After playing through scores of games over years and years, it’s easy for any well-intentioned reviewer to find himself expecting the same old same old in certain categories. And that’s especially true when it comes to shooter titles. Lots of chaos, cacophony and concussions usually fill the trigger-pulling bill. But it seems that even in this usually M-rated genre something totally unexpected can show up on occasion.
The storyline that begins the E10+ “shooter” Child of Eden is vague but beckoning. It’s centuries in the future—a time when mankind has not only ventured into the universe beyond our planet but also turned the Internet back home into a repository for all human knowledge. Our descendants have dubbed this expanded and enhanced Web Eden. And taking a cue from that moniker of life’s beginnings, they’ve initiated an experiment to piece together certain bits of memories and data, virtually re-creating a young woman named Lumi, the first girl ever born in space.
The opening video shows us this pretty teenager as she awakes, raven-haired and gossamer-clad, on the ground in a flowery paradise. But just as she’s beginning to realize the beauty of her surroundings, things start melting away around her. A virus of unknown origin has infiltrated the network, and it’s our job to cleanse the infection before it corrupts Eden’s archives—and young Lumi’s memory data is lost forever.
A Shooter of Another Color
Other than occasional glimpses of a reconstructed Lumi as we progress, that’s pretty much all the story we get. The rest of the game is made up of five increasingly difficult levels set in a swirling Internet. Action focuses on viral enemies that must be blasted and purified. Each level has its own visual motif that ranges from flying through a revolving matrix of colorful squares to skimming over azure lakes to swimming through what looks like the cellular innards of a human body.
To be honest, the makeup of Eden’s sumptuous whirling visuals and sounds is pretty hard to describe. Much easier is a hesitant comparison: This on-rails shooter is reminiscent of the very old-school alien-blasting arcade favorite Galaga—only unhinged and set to spinning about in a vortex of psychedelic, sensory-overloading modern art.
The virus enemies run the gamut from incandescent amebas to butterflies to a whale that transforms into a phoenix. And all of it is accompanied by a techno-pop music track which you can use to boost your score when multiple enemies are locked on and blasted in time with the beat.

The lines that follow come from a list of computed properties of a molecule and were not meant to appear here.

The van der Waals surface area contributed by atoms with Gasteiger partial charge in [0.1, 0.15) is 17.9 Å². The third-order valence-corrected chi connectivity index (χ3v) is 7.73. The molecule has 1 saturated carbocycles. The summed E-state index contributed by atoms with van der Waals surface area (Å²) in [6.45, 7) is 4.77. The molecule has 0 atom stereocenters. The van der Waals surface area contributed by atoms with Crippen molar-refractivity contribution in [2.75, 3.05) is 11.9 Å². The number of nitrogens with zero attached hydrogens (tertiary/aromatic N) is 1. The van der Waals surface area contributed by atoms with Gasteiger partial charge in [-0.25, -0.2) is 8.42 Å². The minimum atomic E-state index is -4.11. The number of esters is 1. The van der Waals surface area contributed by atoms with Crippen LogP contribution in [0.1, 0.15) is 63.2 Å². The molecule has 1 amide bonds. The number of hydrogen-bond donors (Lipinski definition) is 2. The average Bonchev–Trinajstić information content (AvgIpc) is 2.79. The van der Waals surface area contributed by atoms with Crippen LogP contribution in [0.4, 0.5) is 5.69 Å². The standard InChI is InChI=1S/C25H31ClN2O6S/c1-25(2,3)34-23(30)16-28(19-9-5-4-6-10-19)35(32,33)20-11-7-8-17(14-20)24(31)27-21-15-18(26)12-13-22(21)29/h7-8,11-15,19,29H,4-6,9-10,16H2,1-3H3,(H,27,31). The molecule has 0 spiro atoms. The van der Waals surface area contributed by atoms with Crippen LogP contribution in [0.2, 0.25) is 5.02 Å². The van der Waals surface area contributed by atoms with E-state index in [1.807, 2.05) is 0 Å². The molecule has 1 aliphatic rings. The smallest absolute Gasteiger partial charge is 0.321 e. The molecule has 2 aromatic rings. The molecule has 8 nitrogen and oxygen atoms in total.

The shooting mechanism is simple—essentially involving one of your controller’s analog sticks, a button and a trigger. There are no bullets or cannon blasts, by the way. The shots are delivered in more of a series of light flashes. And when you play the game with the hands-free Kinect, well, you don’t press any buttons or pull any triggers at all.
Wave of the Future
The Kinect sensors track your hand movements, and a sweeping right-hand motion locks a reticle on the quickly twirling enemies. A flick of your wrist releases the shot. Waving your left hand controls a less powerful rapid-fire shooter. And when the scores of foes become overwhelming, both hands raised clears the scene for a short period. With that organic soundtrack I mentioned earlier pumping in the background, Kinect play looks and feels something like a blend between conducting an orchestra and going for the burn in an upper-body aerobics class.
I should point out that this is a game you either love or hate. Using our own office as a microcosm, I can tell you that when I handed the game off to a couple of colleagues, one became engrossed while another found it painfully boring. And that dichotomy held true with other reviewers. I read one who gushed that this was “a momentary masterpiece,” while another called it a “woefully undercooked shooter.” One thing’s for sure: In a genre full of M-rated meanness and messiness, Child of Eden is a pleasantly unique creation.
After spending more than two decades touring, directing, writing and producing for Christian theater and radio (most recently for Adventures in Odyssey, which he still contributes to), Bob joined the Plugged In staff to help us focus more heavily on video games. He is also one of our primary movie reviewers.